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Do you know the things to ask when hiring a property manager?
Property managers are supposed to provide you with a range of services that protect your property investment and help you generate a healthy stream of income.
After all, why else would you invest in real estate?
It’s worth pointing out, however, that not all property managers are created equal. Some are great; others, not so good. Here are five questions you’ll want to ask when hiring a property manager.
The first question is to find out what kind of properties that the manager is used to managing. While you might think that one type of property is interchangeable with another, that’s not the case at all. The type of property you buy can have significant ramifications on the particular agent you hire to take care of the admin. Ideally, you want a property manager whose focus aligns with the property you own.
Property management is a competitive market. Every management company in the industry wants to convince you that they offer the most affordable and best value prices. Choosing the lowest property manager fees, however, isn’t necessarily the best option, even if your goal is to save money.
The main issue is the fact that many property managers only offer a skeleton service for the fee they charge. They might not, for instance, do background checking on prospective tenants unless you pay them an additional cost.
As a property owner, you only make money while tenants occupy your real estate. Tenants, however, periodically move out. It’s vital, therefore, that your property manager finds new tenants fast, preventing you from losing money. The number of days properties are on the market between tenancies provides you with valuable information about the efficiency of a particular manager.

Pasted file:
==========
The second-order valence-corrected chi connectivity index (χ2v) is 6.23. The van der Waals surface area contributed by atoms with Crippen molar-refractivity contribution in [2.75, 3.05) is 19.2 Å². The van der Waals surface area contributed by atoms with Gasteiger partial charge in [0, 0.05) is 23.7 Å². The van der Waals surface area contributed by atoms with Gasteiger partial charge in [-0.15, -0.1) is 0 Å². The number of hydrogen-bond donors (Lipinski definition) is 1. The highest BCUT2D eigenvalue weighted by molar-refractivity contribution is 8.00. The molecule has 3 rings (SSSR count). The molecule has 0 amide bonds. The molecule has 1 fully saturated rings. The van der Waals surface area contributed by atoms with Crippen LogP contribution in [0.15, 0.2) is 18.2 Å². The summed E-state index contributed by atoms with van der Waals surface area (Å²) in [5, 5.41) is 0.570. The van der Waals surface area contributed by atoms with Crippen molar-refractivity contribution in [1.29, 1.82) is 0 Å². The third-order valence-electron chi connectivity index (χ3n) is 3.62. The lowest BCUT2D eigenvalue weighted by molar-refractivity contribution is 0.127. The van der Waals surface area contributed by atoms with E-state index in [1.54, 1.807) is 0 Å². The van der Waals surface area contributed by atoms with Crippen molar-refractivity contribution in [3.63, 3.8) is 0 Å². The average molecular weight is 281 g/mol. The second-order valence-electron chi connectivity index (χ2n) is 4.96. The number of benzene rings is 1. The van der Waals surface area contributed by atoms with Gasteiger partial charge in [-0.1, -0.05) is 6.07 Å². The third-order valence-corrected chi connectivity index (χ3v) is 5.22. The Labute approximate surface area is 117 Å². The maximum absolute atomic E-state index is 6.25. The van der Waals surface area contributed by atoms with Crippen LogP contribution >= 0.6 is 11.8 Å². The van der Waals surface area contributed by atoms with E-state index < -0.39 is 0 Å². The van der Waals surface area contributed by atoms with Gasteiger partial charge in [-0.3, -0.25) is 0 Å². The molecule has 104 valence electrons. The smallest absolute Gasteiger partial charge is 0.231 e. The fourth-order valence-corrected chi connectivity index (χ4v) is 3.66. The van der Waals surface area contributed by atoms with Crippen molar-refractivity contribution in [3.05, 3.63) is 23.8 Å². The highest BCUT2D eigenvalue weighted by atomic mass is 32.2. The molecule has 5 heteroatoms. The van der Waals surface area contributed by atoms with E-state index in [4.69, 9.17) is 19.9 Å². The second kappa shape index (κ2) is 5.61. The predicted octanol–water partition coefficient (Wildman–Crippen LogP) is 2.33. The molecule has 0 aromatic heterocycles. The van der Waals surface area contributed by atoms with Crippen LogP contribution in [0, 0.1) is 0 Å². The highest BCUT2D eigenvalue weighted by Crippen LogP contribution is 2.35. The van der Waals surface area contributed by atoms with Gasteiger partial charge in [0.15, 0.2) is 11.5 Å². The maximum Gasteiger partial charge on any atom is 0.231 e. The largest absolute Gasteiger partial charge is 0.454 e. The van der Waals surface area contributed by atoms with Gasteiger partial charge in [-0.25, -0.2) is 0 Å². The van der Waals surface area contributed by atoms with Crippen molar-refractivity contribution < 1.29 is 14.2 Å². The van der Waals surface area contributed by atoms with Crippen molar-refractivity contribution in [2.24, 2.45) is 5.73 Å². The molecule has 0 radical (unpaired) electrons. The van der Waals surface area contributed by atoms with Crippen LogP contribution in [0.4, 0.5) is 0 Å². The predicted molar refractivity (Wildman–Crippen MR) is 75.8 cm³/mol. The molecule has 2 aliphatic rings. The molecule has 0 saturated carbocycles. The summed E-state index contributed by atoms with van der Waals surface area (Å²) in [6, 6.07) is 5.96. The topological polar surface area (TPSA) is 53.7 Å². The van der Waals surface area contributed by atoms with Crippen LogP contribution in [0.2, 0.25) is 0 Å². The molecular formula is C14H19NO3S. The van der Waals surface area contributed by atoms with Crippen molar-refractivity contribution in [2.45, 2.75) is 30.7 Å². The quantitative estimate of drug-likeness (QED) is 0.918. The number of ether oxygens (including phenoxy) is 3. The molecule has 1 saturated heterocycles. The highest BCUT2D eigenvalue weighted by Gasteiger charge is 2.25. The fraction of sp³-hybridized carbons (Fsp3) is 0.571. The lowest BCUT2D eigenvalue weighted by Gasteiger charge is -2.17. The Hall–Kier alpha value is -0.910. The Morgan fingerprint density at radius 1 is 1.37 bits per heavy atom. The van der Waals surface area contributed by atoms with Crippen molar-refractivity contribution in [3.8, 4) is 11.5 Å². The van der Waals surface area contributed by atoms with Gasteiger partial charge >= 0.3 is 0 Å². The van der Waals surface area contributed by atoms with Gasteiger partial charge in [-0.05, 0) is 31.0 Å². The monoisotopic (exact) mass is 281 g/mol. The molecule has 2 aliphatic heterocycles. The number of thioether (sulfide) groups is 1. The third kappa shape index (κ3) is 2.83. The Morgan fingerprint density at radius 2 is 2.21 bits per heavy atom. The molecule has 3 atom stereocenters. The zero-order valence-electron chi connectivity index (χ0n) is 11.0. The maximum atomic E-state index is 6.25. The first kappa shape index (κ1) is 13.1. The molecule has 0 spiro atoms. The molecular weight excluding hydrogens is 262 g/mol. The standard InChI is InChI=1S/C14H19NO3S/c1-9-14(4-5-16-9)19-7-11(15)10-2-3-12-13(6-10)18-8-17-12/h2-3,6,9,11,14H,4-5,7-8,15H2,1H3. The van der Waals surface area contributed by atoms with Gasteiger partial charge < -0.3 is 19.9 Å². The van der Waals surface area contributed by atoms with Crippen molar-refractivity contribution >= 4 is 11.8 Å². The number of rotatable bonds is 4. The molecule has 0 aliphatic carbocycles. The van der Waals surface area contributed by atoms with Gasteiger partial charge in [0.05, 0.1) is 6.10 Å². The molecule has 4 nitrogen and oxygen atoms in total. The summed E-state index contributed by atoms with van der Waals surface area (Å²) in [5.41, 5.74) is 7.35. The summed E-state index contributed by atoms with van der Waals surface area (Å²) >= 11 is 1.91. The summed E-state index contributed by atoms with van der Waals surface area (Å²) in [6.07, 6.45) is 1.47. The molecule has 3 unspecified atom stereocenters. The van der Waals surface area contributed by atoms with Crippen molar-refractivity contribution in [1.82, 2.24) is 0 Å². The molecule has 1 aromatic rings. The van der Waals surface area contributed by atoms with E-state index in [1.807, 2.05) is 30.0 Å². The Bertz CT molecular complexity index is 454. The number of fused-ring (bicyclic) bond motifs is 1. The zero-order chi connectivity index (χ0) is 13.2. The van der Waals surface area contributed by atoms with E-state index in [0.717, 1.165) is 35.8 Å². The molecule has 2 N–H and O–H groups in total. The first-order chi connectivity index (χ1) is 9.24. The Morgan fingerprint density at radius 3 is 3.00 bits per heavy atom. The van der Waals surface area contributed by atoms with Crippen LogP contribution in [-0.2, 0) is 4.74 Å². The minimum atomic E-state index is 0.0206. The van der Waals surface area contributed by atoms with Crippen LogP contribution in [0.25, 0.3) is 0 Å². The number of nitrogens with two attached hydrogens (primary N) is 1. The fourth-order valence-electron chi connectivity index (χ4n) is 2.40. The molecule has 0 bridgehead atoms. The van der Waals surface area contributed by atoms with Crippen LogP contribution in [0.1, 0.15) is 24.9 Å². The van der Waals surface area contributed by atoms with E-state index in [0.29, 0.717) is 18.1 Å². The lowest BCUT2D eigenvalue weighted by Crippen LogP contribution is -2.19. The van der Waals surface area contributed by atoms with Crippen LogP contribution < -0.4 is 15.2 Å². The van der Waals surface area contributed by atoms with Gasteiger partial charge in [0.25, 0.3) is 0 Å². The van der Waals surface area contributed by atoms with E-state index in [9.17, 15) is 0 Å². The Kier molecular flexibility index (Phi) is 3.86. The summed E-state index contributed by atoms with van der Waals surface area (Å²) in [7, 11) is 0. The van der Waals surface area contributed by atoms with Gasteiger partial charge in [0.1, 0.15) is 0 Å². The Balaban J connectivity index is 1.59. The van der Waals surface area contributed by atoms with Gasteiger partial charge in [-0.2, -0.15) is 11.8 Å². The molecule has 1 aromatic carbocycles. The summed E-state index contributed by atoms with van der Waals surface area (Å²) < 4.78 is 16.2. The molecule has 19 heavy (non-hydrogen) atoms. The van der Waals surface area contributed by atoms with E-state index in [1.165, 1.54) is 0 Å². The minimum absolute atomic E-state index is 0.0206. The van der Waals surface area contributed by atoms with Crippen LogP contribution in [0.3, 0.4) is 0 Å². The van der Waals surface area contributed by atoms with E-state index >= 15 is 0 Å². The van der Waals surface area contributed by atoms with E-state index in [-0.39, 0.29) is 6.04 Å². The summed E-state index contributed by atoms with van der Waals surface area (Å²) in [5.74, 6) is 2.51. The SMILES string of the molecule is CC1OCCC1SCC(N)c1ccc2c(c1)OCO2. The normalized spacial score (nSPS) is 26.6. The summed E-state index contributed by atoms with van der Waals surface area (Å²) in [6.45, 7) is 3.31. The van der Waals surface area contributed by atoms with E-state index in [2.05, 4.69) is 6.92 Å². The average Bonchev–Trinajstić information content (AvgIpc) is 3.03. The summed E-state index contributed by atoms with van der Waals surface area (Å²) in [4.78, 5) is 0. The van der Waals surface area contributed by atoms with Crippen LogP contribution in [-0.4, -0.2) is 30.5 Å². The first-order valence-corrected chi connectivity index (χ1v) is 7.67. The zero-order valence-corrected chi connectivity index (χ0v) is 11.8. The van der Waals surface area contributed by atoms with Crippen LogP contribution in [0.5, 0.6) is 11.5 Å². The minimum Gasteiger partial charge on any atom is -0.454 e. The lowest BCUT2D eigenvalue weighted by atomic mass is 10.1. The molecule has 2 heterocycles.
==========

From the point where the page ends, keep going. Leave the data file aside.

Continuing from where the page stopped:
Interpreting a particular agency’s eviction rate is a challenge. A high proportion of eviction, for instance, could be indicative of a problem with qualifying tenants for specific properties. Equally, it could be an indication that the property manager is willing to take action if a tenant can’t pay their rent. In general, however, a high eviction rate is a problem. It suggests that a property manager isn’t filling vacancies with people who can pay.
The answer to this question can tell you how seriously your property manager takes preparing your real estate for the market. Ideally, they should give you a comprehensive list of actions you need to consider before your property is ready for the rental market. Typical tasks include things like sprucing up the yard, re-keying the locks, cleaning the carpets, and changing the air filters. Your property manager will inform you of all the high-value-added preparations you can make to boost the rental value of the accommodation.
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